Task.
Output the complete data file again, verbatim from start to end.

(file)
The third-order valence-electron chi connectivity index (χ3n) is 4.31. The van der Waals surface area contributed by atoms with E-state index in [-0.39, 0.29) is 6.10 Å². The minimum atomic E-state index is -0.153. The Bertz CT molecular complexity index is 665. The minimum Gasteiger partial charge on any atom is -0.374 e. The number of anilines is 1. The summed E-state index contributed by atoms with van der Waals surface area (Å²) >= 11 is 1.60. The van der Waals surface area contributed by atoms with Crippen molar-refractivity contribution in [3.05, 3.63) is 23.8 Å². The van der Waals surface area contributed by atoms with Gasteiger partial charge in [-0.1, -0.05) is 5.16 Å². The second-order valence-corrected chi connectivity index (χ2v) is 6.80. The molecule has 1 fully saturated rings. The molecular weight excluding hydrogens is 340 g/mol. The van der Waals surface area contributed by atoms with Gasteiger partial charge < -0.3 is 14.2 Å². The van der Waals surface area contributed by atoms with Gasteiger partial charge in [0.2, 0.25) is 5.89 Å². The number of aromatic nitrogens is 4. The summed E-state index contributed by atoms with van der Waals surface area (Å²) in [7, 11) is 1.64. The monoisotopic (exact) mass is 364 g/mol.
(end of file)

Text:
The third-order valence-electron chi connectivity index (χ3n) is 4.31. The van der Waals surface area contributed by atoms with E-state index in [-0.39, 0.29) is 6.10 Å². The minimum atomic E-state index is -0.153. The Bertz CT molecular complexity index is 665. The minimum Gasteiger partial charge on any atom is -0.374 e. The number of anilines is 1. The summed E-state index contributed by atoms with van der Waals surface area (Å²) >= 11 is 1.60. The van der Waals surface area contributed by atoms with Crippen molar-refractivity contribution in [3.05, 3.63) is 23.8 Å². The van der Waals surface area contributed by atoms with Gasteiger partial charge in [-0.1, -0.05) is 5.16 Å². The second-order valence-corrected chi connectivity index (χ2v) is 6.80. The molecule has 1 fully saturated rings. The molecular weight excluding hydrogens is 340 g/mol. The van der Waals surface area contributed by atoms with Gasteiger partial charge < -0.3 is 14.2 Å². The van der Waals surface area contributed by atoms with Gasteiger partial charge in [0.2, 0.25) is 5.89 Å². The number of aromatic nitrogens is 4. The summed E-state index contributed by atoms with van der Waals surface area (Å²) in [7, 11) is 1.64. The monoisotopic (exact) mass is 364 g/mol.